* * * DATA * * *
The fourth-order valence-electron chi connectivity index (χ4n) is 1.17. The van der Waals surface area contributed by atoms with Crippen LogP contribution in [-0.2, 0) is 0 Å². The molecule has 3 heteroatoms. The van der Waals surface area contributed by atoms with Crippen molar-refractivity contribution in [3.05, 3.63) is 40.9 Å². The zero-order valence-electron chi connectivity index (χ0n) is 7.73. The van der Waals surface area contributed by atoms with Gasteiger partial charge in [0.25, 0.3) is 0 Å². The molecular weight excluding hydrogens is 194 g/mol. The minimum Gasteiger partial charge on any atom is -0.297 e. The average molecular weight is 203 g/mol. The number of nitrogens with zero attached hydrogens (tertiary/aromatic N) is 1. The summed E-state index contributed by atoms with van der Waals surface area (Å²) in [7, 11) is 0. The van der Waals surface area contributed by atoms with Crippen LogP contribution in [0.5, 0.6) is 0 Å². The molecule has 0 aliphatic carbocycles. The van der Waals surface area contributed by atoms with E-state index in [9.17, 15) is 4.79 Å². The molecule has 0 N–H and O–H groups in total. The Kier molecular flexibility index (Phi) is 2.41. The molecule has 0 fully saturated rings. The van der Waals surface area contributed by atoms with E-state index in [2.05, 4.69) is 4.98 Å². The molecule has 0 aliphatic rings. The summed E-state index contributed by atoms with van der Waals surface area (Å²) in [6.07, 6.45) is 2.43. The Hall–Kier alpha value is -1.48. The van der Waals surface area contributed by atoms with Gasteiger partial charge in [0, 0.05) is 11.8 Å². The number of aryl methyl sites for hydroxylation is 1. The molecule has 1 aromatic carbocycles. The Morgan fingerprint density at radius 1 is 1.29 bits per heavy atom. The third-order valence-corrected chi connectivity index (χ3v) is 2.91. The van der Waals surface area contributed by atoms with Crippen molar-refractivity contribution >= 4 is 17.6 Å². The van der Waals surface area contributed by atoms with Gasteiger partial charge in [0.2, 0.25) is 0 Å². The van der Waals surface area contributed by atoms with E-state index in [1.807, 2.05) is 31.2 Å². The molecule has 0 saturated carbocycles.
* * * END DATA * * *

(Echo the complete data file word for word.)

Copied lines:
The fourth-order valence-electron chi connectivity index (χ4n) is 1.17. The van der Waals surface area contributed by atoms with Crippen LogP contribution in [-0.2, 0) is 0 Å². The molecule has 3 heteroatoms. The van der Waals surface area contributed by atoms with Crippen molar-refractivity contribution in [3.05, 3.63) is 40.9 Å². The zero-order valence-electron chi connectivity index (χ0n) is 7.73. The van der Waals surface area contributed by atoms with Gasteiger partial charge in [0.25, 0.3) is 0 Å². The molecular weight excluding hydrogens is 194 g/mol. The minimum Gasteiger partial charge on any atom is -0.297 e. The average molecular weight is 203 g/mol. The number of nitrogens with zero attached hydrogens (tertiary/aromatic N) is 1. The summed E-state index contributed by atoms with van der Waals surface area (Å²) in [7, 11) is 0. The van der Waals surface area contributed by atoms with Crippen LogP contribution in [0.5, 0.6) is 0 Å². The molecule has 0 aliphatic carbocycles. The van der Waals surface area contributed by atoms with E-state index in [9.17, 15) is 4.79 Å². The molecule has 0 N–H and O–H groups in total. The Kier molecular flexibility index (Phi) is 2.41. The molecule has 0 fully saturated rings. The van der Waals surface area contributed by atoms with E-state index in [2.05, 4.69) is 4.98 Å². The molecule has 0 aliphatic rings. The summed E-state index contributed by atoms with van der Waals surface area (Å²) in [6.07, 6.45) is 2.43. The Hall–Kier alpha value is -1.48. The van der Waals surface area contributed by atoms with Gasteiger partial charge in [0, 0.05) is 11.8 Å². The number of aryl methyl sites for hydroxylation is 1. The molecule has 1 aromatic carbocycles. The Morgan fingerprint density at radius 1 is 1.29 bits per heavy atom. The third-order valence-corrected chi connectivity index (χ3v) is 2.91. The van der Waals surface area contributed by atoms with Crippen molar-refractivity contribution >= 4 is 17.6 Å². The van der Waals surface area contributed by atoms with Gasteiger partial charge in [0.2, 0.25) is 0 Å². The van der Waals surface area contributed by atoms with E-state index in [1.807, 2.05) is 31.2 Å². The molecule has 0 saturated carbocycles.